Answer 2

האם ישנה בעיה הלכתית"? את שואלת. נהפוך הוא, יש מצוה גדולה על כל מי שמתאים, מסוגל, ומעונין, ללמוד מקצוע בו הוא יכול לרפא את הבריות. כפי שכתוב במקורותינו- "ורפא ירפא" מכאן שניתנה רשות לרופא לרפאות, בין אם בריאות הגו ובין אם בריאות הנפש. 2. אך יש להקפיד לשים לב לנקודות הבאות: להיות בקשר עם תלמיד חכם הבקי בתחומים אלה, והיכול ל'עשות סדר' בתיאוריות השונות ובתפיסות השונות שחלקן בהחלט בעייתיות. אך אנו איננו מפחדים, בתנאי שיש לנו כתובת רוחנית איתה אנו יכולים להתייעץ. יש לדעת שביסודן של הרבה תיאוריות מונחות מערכות ערכיות ותפיסות עולם פילוסופיות. אין זה 'מדע מדויק' על אף שהוא מתיימר להיות כזה. ולכן מותר ללמוד אל לדעת לבחון היטב את הדברים. הדרכה שניה - להרבות בלימוד תורה ובמיוחד בשיעורי אמונה. לא ייתכן שנתפתח רק במקצועות החול ולא נתפתח במקביל, ועוד יותר מזה, באמונתנו. הדרכה שלישית - הלימודים בחברה האוניברסיטאית, מזמנים אתגרים הנוגעים ל'בינו ובינה', אירועים חברתיים, תרבותיים. עלייך לדעת להציב את הגבולות, לדעת להתייעץ במצבי ספק, ולעמוד בעיקשות על ההלכה ורוח ההלכה בנושאים אלה. התשובה התקבלה מהרב רפי פוירשטיין

You ask, “Is there a halachic problem?” . On the contrary, there is a great mitzvah for anyone who is suitable, capable, and interested in learning a profession in which he can heal people. As it is written in our sources – " ורפא ירפא " from here, permission was given to the doctor to heal, whether it be the health of the body or mental health.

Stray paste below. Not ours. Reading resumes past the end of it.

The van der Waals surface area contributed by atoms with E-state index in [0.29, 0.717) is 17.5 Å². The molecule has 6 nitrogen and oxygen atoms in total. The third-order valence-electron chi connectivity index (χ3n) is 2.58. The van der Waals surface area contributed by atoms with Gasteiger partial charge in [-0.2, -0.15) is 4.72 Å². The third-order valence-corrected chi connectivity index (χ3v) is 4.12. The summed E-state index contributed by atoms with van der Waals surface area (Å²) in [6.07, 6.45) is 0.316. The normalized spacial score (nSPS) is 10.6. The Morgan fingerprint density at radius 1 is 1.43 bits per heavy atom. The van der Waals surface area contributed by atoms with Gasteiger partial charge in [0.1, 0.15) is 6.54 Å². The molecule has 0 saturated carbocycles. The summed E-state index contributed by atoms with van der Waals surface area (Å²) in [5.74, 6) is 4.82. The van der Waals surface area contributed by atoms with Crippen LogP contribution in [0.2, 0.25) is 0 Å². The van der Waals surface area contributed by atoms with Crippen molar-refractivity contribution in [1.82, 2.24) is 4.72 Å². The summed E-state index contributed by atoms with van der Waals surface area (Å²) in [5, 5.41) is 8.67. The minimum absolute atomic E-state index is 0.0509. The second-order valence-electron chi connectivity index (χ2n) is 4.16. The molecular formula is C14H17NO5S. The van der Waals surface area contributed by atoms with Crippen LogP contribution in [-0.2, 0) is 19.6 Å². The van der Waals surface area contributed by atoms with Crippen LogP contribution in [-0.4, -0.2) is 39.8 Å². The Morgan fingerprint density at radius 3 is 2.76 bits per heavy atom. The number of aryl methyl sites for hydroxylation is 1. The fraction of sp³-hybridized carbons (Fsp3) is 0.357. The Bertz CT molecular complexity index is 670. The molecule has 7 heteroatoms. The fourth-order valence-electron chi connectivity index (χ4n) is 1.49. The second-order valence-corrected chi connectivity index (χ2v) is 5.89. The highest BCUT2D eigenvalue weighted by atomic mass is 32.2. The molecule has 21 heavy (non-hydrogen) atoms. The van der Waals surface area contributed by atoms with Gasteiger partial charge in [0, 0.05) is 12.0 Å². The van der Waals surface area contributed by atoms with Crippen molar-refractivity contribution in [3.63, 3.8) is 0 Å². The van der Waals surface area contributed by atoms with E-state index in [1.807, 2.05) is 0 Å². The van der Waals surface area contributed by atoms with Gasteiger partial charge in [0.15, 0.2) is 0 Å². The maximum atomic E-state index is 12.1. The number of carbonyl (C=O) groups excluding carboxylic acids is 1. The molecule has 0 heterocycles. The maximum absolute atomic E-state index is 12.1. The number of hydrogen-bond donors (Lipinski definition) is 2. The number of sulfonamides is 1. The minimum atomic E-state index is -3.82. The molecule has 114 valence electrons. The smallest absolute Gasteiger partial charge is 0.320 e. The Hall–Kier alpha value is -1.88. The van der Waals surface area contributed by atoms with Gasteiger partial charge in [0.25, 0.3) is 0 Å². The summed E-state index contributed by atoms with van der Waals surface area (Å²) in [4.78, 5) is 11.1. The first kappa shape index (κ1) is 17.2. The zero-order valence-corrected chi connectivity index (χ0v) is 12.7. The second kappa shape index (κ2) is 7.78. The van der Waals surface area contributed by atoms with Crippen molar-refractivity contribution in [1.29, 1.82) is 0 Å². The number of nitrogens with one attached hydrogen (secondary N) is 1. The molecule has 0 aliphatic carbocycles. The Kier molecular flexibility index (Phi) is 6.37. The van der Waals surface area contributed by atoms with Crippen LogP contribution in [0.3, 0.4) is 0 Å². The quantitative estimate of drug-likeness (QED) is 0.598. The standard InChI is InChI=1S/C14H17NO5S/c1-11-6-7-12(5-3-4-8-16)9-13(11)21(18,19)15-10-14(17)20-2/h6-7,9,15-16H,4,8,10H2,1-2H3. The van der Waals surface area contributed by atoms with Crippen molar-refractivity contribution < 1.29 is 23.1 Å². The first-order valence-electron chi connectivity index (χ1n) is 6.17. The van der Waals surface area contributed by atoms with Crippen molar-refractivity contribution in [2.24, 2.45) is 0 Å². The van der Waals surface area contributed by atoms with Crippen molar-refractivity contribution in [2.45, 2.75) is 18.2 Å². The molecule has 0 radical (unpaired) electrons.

Be careful to pay attention to the following points:

First: to be in contact with a Talmid Chochom who is knowledgeable in these fields, and who can "make order" in the various theories and perceptions that are certainly problematic. But we are not afraid, provided we have a spiritual address with which we can consult.

It should be known that at the root of many theories are value-systems and philosophical worldviews. It is not an 'exact science' even though it pretends to be. And therefore it is permissible to learn and to examine things well.

Second instruction: - to increase Torah study and especially in shiurim in Emunah, faith. It is inconceivable that we develop only in the secular professions and not develop in parallel, and even more so, in our faith.

Third: Training - Studies in the university society invite challenges related to prohibitions of yichud especially with social and cultural events. You need to know how to set boundaries, to consult in situations of doubt, and to insist on halacha and the spirit of halachah on these issues.

The answer was received from Rabbi Rafi Feuerstein.

  • I once read that Rabbi Avigdar Miller basically said one can ignore ones dreams. I am confused by this. I have seen in my own life how dreams correspond to events that happened during the day etc. are you able to shed some more light on how the Torah wants us nowadays (when we have no Nuveim) to consider our dreams, and how Freud's theories would be seen through a Torah lens. – user14082 Oct 15 '20 at 22:26